By Ann Marie Melvie, Librarian, Court of Appeal for Saskatchewan
and Joanne V. Colledge-Miller, MacPherson Leslie & Tyerman LLP
You may wonder why a guide such as this is needed. After all, for years now, many lawyers and courts have used the Canadian Guide to Uniform Legal Citation (McGill Guide). Why the need to create a different one for Saskatchewan?
We have been very appreciative of the McGill Guide and the work that went into writing it every four years. But there were concerns with the 7th edition published in 2010. For example, it removed periods from citations to case law, legislation, and secondary sources, an approach not agreed upon by everyone. This change in the 7th edition was the impetus for us to conduct a thorough review of legal citation in Saskatchewan, which eventually led to the development of the Guide.
The Guide is available in PDF on the Courts of Saskatchewan website. It contains a table of contents, a two-page quick reference guide, and detailed explanations and examples of each citation pattern. It is 21 pages long, and covers basic legal citation structure. For more complex citation questions not covered by the Guide, you will still want to consult the McGill Guide.
Our Guide stresses the importance of the neutral citation and mandates its use in any citation if one exists for the decision cited. Where a case is pulled from an electronic database rather than being read in a print report, the Guide requires the electronic source be identified in certain circumstances, and it introduces a hybrid approach in relation to periods. More in-depth discussion of each of these points and other aspects of the Guide will appear in future posts on this blog.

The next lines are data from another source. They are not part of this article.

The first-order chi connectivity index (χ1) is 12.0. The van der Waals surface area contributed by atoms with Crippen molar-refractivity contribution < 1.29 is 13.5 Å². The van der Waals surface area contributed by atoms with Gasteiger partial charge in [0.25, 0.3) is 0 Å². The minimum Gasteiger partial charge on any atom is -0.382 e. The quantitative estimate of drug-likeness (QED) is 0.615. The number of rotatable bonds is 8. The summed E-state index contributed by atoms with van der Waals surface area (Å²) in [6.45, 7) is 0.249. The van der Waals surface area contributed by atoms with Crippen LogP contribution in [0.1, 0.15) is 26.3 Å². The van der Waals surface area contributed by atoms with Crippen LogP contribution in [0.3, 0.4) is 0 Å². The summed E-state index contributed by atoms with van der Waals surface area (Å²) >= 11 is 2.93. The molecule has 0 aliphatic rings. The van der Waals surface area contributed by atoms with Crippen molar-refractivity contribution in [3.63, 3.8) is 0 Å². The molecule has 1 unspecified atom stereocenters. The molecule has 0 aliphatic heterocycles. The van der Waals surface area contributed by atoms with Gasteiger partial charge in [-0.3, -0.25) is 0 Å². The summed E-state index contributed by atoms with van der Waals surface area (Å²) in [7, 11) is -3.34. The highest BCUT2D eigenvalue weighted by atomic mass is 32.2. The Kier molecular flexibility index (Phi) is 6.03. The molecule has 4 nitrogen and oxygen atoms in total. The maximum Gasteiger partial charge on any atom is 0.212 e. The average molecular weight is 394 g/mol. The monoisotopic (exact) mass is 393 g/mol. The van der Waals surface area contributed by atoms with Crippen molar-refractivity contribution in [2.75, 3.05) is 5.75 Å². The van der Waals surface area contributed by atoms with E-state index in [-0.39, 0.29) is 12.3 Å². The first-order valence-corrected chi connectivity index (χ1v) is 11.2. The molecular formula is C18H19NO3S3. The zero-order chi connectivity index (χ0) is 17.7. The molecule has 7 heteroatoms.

So what does all of this mean for you?
Two things: It means that all submissions you make to the Saskatchewan courts will have to conform to the Guide; and it means that in conforming to the Guide, you will have a standard, easily accessible set of rules to follow.
Keep an eye on this blog for future posts about the Guide, which is available here.
|This is part 1 of a 7-part series on the Citation Guide for the Courts of Saskatchewan: Part 2 | Part 3 | Part 4 | Part 5 | Part 6 | Part 7|
Ann Marie Melvie is the Librarian at the Court of Appeal for Saskatchewan, having served in this position since 2001. She received her Bachelor of Education from the University of Saskatchewan and her diploma as a Library Technician from SIAST.
Joanne V. Colledge-Miller is currently an associate at MacPherson Leslie & Tyerman LLP, practicing in the areas of commercial litigation and class actions.